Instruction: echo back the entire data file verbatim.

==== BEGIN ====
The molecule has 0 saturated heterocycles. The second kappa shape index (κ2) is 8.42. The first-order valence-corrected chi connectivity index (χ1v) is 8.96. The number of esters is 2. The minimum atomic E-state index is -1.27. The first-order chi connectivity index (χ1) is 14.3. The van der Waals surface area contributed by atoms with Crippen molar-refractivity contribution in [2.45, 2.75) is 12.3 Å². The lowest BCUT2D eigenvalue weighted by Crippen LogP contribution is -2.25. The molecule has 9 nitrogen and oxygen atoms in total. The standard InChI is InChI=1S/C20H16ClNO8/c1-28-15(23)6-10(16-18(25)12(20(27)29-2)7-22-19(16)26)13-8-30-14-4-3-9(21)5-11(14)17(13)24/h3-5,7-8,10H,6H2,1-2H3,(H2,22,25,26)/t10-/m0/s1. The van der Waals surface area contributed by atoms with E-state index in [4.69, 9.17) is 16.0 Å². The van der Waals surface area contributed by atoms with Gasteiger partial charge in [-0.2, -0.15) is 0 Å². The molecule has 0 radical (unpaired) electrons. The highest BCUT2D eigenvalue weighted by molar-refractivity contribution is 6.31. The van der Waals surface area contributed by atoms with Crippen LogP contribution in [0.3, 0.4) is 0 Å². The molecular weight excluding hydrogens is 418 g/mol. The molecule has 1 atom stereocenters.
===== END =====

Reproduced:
The molecule has 0 saturated heterocycles. The second kappa shape index (κ2) is 8.42. The first-order valence-corrected chi connectivity index (χ1v) is 8.96. The number of esters is 2. The minimum atomic E-state index is -1.27. The first-order chi connectivity index (χ1) is 14.3. The van der Waals surface area contributed by atoms with Crippen molar-refractivity contribution in [2.45, 2.75) is 12.3 Å². The lowest BCUT2D eigenvalue weighted by Crippen LogP contribution is -2.25. The molecule has 9 nitrogen and oxygen atoms in total. The standard InChI is InChI=1S/C20H16ClNO8/c1-28-15(23)6-10(16-18(25)12(20(27)29-2)7-22-19(16)26)13-8-30-14-4-3-9(21)5-11(14)17(13)24/h3-5,7-8,10H,6H2,1-2H3,(H2,22,25,26)/t10-/m0/s1. The van der Waals surface area contributed by atoms with E-state index in [4.69, 9.17) is 16.0 Å². The van der Waals surface area contributed by atoms with Gasteiger partial charge in [-0.2, -0.15) is 0 Å². The molecule has 0 radical (unpaired) electrons. The highest BCUT2D eigenvalue weighted by molar-refractivity contribution is 6.31. The van der Waals surface area contributed by atoms with Crippen LogP contribution in [0.3, 0.4) is 0 Å². The molecular weight excluding hydrogens is 418 g/mol. The molecule has 1 atom stereocenters.